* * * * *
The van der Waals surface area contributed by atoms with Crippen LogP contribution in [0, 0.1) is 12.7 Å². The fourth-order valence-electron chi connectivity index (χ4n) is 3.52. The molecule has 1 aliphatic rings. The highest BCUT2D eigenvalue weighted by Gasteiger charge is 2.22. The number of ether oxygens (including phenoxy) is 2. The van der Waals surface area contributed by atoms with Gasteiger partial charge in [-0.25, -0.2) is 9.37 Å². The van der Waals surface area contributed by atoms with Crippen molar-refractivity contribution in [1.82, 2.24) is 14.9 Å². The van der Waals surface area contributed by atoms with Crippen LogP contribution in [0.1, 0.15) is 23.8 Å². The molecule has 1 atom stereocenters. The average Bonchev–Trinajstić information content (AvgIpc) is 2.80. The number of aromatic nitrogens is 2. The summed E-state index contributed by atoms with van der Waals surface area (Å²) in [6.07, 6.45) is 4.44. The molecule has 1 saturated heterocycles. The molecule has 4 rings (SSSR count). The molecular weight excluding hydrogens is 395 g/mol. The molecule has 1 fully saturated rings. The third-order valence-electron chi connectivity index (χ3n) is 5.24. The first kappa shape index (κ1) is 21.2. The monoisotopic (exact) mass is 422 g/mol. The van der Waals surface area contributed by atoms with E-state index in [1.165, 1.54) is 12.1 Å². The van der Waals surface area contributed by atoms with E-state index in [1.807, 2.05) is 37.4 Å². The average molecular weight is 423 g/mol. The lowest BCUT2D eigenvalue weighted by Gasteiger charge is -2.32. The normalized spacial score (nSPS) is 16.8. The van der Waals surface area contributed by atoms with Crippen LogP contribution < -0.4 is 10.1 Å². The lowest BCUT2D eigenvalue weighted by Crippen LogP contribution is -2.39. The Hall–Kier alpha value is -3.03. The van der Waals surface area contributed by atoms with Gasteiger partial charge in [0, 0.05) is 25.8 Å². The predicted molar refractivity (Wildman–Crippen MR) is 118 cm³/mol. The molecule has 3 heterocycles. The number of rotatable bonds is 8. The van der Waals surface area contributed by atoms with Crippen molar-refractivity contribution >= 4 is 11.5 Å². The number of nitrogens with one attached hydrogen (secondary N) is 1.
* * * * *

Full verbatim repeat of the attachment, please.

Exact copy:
The van der Waals surface area contributed by atoms with Crippen LogP contribution in [0, 0.1) is 12.7 Å². The fourth-order valence-electron chi connectivity index (χ4n) is 3.52. The molecule has 1 aliphatic rings. The highest BCUT2D eigenvalue weighted by Gasteiger charge is 2.22. The number of ether oxygens (including phenoxy) is 2. The van der Waals surface area contributed by atoms with Gasteiger partial charge in [-0.25, -0.2) is 9.37 Å². The van der Waals surface area contributed by atoms with Crippen molar-refractivity contribution in [1.82, 2.24) is 14.9 Å². The van der Waals surface area contributed by atoms with Crippen LogP contribution in [0.1, 0.15) is 23.8 Å². The molecule has 1 atom stereocenters. The average Bonchev–Trinajstić information content (AvgIpc) is 2.80. The number of aromatic nitrogens is 2. The summed E-state index contributed by atoms with van der Waals surface area (Å²) in [6.07, 6.45) is 4.44. The molecule has 1 saturated heterocycles. The molecule has 4 rings (SSSR count). The molecular weight excluding hydrogens is 395 g/mol. The molecule has 1 fully saturated rings. The third-order valence-electron chi connectivity index (χ3n) is 5.24. The first kappa shape index (κ1) is 21.2. The monoisotopic (exact) mass is 422 g/mol. The van der Waals surface area contributed by atoms with E-state index in [1.165, 1.54) is 12.1 Å². The van der Waals surface area contributed by atoms with E-state index in [1.807, 2.05) is 37.4 Å². The average molecular weight is 423 g/mol. The lowest BCUT2D eigenvalue weighted by Gasteiger charge is -2.32. The normalized spacial score (nSPS) is 16.8. The van der Waals surface area contributed by atoms with Crippen LogP contribution < -0.4 is 10.1 Å². The lowest BCUT2D eigenvalue weighted by Crippen LogP contribution is -2.39. The Hall–Kier alpha value is -3.03. The van der Waals surface area contributed by atoms with Gasteiger partial charge in [0, 0.05) is 25.8 Å². The predicted molar refractivity (Wildman–Crippen MR) is 118 cm³/mol. The molecule has 3 heterocycles. The number of rotatable bonds is 8. The van der Waals surface area contributed by atoms with Crippen molar-refractivity contribution >= 4 is 11.5 Å². The number of nitrogens with one attached hydrogen (secondary N) is 1.